Project Management Blunders: Lessons from the Project that Built, Launched, and Sank Titanic by Mark Kozak-Holland
White Star’s initiative to build its new Olympic-class ships can be described as a text book project. It started off very well in the initiation and planning phases: the project team had a very good understanding of the business and customer needs, a solid vision, a superlative business case, the right supplier partnerships, good stakeholder relationships, and a healthy balance of proven and emerging technologies.
By the end of the design phase, however, decisions were made that compromised safety features. The architects assumed that the aggregated effect of the reduced safety features and advanced technologies would still protect the ships. By the end of the fitting-out phase, all key stakeholders believed that the ships could never founder.
The belief in Titanic's invincibility grew through the sea trials and into the maiden voyage. Everyone—from the captain and crew to the 53 millionaires on board—believed this. Why else would the wealthy and powerful have filled the hold and safes with cars and riches, and come aboard on a potentially treacherous route? Fundamentally, they believed that man had conquered nature and there was little risk.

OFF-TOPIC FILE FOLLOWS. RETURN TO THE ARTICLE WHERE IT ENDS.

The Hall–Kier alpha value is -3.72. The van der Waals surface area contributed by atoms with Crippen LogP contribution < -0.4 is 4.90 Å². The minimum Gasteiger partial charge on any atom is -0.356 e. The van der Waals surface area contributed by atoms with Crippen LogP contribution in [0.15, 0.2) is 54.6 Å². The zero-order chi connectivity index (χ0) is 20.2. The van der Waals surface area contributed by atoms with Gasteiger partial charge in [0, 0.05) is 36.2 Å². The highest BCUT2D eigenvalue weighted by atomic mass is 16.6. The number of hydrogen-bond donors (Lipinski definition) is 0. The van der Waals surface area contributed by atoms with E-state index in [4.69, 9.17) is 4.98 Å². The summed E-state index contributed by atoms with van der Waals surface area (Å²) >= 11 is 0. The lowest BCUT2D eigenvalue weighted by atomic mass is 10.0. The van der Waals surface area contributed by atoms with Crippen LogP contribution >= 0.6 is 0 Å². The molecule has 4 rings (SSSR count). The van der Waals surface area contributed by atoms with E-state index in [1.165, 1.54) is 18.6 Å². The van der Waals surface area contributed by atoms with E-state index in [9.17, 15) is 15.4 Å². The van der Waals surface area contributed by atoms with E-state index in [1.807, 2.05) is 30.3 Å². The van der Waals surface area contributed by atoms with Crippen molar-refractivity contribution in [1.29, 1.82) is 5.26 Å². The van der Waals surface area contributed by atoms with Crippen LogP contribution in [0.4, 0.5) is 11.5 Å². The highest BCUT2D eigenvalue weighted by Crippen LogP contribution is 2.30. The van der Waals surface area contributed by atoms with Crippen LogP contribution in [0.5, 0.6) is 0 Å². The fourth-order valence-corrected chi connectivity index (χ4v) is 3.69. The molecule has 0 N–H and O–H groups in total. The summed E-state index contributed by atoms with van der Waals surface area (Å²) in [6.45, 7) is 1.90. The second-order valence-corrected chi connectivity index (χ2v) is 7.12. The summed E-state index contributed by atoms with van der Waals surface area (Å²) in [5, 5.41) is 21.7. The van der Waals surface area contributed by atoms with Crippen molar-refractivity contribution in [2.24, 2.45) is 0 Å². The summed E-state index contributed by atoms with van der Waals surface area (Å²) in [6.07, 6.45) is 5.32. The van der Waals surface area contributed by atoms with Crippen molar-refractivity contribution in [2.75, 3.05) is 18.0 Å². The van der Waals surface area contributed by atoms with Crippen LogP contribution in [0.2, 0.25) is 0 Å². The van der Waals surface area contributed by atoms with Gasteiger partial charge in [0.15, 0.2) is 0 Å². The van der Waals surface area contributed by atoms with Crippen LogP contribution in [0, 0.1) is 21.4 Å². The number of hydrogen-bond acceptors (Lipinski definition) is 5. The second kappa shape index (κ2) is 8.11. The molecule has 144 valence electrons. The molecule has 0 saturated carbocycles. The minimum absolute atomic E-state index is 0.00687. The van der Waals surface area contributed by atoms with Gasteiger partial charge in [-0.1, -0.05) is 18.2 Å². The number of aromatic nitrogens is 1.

This book reveals the project management blunders that doomed Titanic while it was still being built—mistakes that you can avoid repeating in your own projects. Filled with photos and copies of actual documents from the project, this book walks you through a case study in project management failure.
This book replaces Titanic Lessons for IT Projects (ISBN 9781895186260).